What is Hermeticism?

Hermeticism a Greco-Egyptian pagan philosophy with multiple texts and fragments that we can academically date from about the 3rd or 2nd century B.C. to the 4th century A.D. Although it is polytheistic in nature with the mention of multiple Greek and Egyptian gods in the texts, it is a monistic philosophy that believes there is a God/Father/the One/the All/Source/etc. that created all of the Cosmos, which is itself, essentially, a second God- a craftsman/creator (dēmiurgōs), created from God’s mind (νους).

Humankind is created by God as a sibling to the Creator because of our desire and ability to imitate the Creator, thus being put into creation. By participating in creation through Logos (λόγος) we can partake of, become, and join in this mind, or Nous, which is essentially akin to obtaining gnōsis or being one with God. The texts heavily reference reincarnation and suggest it as as way to go through multiple lives until we’ve finally made it to gnōsis.

Some other key points:

  • ⁠We are our souls and we are not our bodies
  • Hermeticism has a sort of rejection of the worldly, while at the same time acknowledging that the saddest part of humanity is that we need this materiality to live and survive in this life. “One must love thyself, but one must also hate thyself.” One of the hardest quote of Hermes for people to grasp.
  • ⁠This philosophy seems to have, as a basis, Platonism and also Egyptian temple religion at its core, but scholars are still going back and forth about whether one or the other had a more prominent and significant influence on Hermeticism, or if it was birthed and developed as a complete fusion of its time and of the Greco-Egyptian culture.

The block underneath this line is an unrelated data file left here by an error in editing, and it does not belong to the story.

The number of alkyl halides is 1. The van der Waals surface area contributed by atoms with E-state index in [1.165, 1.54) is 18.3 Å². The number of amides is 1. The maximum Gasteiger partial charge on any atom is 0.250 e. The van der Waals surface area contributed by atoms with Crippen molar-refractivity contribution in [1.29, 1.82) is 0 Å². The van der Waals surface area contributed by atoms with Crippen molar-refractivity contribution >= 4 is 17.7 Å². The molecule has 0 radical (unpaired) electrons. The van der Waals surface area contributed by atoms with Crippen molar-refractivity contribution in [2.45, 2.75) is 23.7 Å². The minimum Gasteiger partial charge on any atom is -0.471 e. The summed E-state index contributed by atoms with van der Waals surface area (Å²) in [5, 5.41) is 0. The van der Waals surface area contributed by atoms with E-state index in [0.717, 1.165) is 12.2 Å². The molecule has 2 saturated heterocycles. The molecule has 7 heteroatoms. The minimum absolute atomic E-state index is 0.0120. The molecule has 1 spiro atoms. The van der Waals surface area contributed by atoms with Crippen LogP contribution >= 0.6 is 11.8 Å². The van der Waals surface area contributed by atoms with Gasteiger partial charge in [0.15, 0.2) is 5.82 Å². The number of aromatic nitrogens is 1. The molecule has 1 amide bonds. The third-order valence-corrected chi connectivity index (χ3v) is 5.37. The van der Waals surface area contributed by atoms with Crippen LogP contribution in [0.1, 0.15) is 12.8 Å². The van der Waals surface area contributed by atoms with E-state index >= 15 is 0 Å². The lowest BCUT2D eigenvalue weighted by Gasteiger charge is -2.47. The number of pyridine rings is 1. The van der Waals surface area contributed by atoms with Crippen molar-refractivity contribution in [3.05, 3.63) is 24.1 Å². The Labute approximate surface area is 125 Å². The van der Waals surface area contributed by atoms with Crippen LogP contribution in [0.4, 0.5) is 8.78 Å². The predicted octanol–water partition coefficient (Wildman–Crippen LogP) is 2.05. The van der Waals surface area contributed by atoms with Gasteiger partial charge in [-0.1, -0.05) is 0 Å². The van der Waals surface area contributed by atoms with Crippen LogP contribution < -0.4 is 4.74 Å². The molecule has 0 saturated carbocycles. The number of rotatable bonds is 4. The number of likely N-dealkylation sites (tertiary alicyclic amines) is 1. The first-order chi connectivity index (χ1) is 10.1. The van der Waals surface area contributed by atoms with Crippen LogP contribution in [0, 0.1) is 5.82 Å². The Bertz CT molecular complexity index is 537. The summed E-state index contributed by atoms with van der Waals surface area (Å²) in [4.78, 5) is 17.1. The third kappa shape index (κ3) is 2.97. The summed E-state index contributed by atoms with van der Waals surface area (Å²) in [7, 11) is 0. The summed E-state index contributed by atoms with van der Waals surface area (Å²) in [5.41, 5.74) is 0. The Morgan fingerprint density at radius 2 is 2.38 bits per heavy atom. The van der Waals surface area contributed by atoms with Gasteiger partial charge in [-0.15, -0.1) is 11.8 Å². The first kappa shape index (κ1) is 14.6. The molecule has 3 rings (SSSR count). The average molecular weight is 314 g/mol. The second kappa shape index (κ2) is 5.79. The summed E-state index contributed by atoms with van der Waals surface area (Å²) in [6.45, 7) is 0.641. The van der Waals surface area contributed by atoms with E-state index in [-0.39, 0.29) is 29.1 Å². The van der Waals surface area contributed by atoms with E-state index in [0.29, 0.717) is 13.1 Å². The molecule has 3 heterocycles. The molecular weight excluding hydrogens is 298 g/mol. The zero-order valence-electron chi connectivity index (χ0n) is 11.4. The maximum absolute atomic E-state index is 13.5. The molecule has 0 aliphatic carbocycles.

• All of this is taught to us in texts through Hermēs Trismegistus (meaning “Thrice Great”- who gets his name from the Egyptian God, Thoth. Which would always be written in the Egyptian language as “Thoth O O O” each “O” representing a higher level of “great”-ness. So “Thoth O O O” = “Thoth, the great, the greater, the greatest.” Translated into a Greek we have simply: “Hermes, Thrice-Great” or Hermēs Trismegistus).
  • The texts not given to us through Hermēs Trismegistus are typically through His sons Asclepius and Tat, whom were taught by Hermēs previously.

This is just the quick rundown, as there is actually quite a bit more nuance to the whole philosophy, but this is a good jumping off point for beginning to learn about Hermeticism.

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